Missing Okalee, by Laura Ojeda Melchor, Shadow Mountain, Sept. 7, 2021, Hardcover, $16.99 (ages 8-12)
A girl must deal with the traumatic death of her sister in Laura Ojeda Melchor’s middle-grade debut, Missing Okalee.
When compared to her nearly perfect little sister, Phoebe Paz Petersen feels she doesn’t measure up in her parents’ eyes. Okalee is smart and beloved for her sunny disposition, which makes it hard for Phoebe to stand out in their small town in Montana. But if she can get picked for the coveted solo in the school choir, she’ll stop being a middle-school nobody and finally get her chance to shine.
Despite her sister’s annoying perfection, Phoebe actually loves spending time with Okalee. They have one very special, secret tradition: River Day ― when they hold hands and make their way across the cold, rushing Grayling River, to celebrate the first hint of spring. This year’s River Day crossing, however, goes horribly wrong, and Phoebe’s world is suddenly turned upside down.
Heartbroken and facing life without Okalee, Phoebe is more determined than ever to sing the solo in the school concert as a way of speaking to her sister one last time. But Phoebe’s so traumatized by what happened, she’s lost her beautiful singing voice.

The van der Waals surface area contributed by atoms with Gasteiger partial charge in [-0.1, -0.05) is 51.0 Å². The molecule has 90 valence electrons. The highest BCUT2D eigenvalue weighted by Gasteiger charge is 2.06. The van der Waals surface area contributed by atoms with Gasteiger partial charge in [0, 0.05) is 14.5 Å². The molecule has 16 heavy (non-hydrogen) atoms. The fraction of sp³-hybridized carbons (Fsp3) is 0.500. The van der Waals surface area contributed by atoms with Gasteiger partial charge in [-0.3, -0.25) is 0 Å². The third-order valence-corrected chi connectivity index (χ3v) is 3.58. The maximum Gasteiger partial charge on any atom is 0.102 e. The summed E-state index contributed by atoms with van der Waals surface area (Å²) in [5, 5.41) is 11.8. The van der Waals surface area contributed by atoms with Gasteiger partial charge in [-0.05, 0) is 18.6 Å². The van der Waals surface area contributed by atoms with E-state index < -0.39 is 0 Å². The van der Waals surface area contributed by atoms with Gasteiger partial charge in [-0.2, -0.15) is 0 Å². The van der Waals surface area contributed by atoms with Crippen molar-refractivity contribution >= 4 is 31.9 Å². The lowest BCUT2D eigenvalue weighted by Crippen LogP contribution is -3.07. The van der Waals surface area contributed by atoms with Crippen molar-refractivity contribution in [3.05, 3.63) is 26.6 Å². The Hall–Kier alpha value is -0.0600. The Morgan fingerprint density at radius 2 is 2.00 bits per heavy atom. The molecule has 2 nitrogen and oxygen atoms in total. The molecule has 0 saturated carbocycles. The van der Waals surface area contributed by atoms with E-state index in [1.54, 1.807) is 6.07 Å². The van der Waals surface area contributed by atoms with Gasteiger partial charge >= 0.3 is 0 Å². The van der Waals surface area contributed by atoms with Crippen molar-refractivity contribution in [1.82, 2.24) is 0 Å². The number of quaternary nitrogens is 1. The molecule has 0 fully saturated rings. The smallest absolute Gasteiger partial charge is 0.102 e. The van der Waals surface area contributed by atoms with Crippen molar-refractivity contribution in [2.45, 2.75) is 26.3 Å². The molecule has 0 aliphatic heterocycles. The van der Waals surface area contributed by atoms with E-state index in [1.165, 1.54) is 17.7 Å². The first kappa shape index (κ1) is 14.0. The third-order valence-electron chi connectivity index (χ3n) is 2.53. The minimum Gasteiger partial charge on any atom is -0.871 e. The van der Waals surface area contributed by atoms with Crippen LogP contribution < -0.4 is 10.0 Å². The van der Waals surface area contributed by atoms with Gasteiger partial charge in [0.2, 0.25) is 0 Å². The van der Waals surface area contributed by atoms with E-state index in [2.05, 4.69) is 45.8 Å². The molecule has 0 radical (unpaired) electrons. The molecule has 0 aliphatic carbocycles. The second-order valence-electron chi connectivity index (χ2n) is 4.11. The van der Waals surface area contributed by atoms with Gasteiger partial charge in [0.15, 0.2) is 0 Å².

Kat Waters wants the choir solo for herself and is spreading a terrible rumor about what really happened to Okalee on River Day. If Phoebe tells the truth, she believes her family will never forgive her and she may never get to sing her goodbye to Okalee. Even worse, somebody is leaving Phoebe anonymous notes telling her they saw what really happened at the river. —Synopsis provided by Shadow Mountain
Books rarely move me to tears. But this one did. I sat in the parking lot of my daughter’s school with tears running down my face. It had very much the same impact as Katherine Paterson’s Bridge to Terabithia.
The thoughtful way in which author Laura Ojeda Melchor deals with Okalee’s death and the emotional aftermath is truly exceptional. Melchor’s decision to include on-the-page depiction of Okalee’s death (toward the beginning of the book), it feels right. Readers need that moment to understand Phoebe and her mental state.
Melchor’s characters are well-developed and believable. Young readers will be able to relate to a number of the kids. And parents may see themselves in some of the adults.
Missing Okalee not only deals with death and grief, but overall mental health. Themes of bullying are also present. As a parent, I would either read it before, or in conjunction with, my child so that we could discuss it together.
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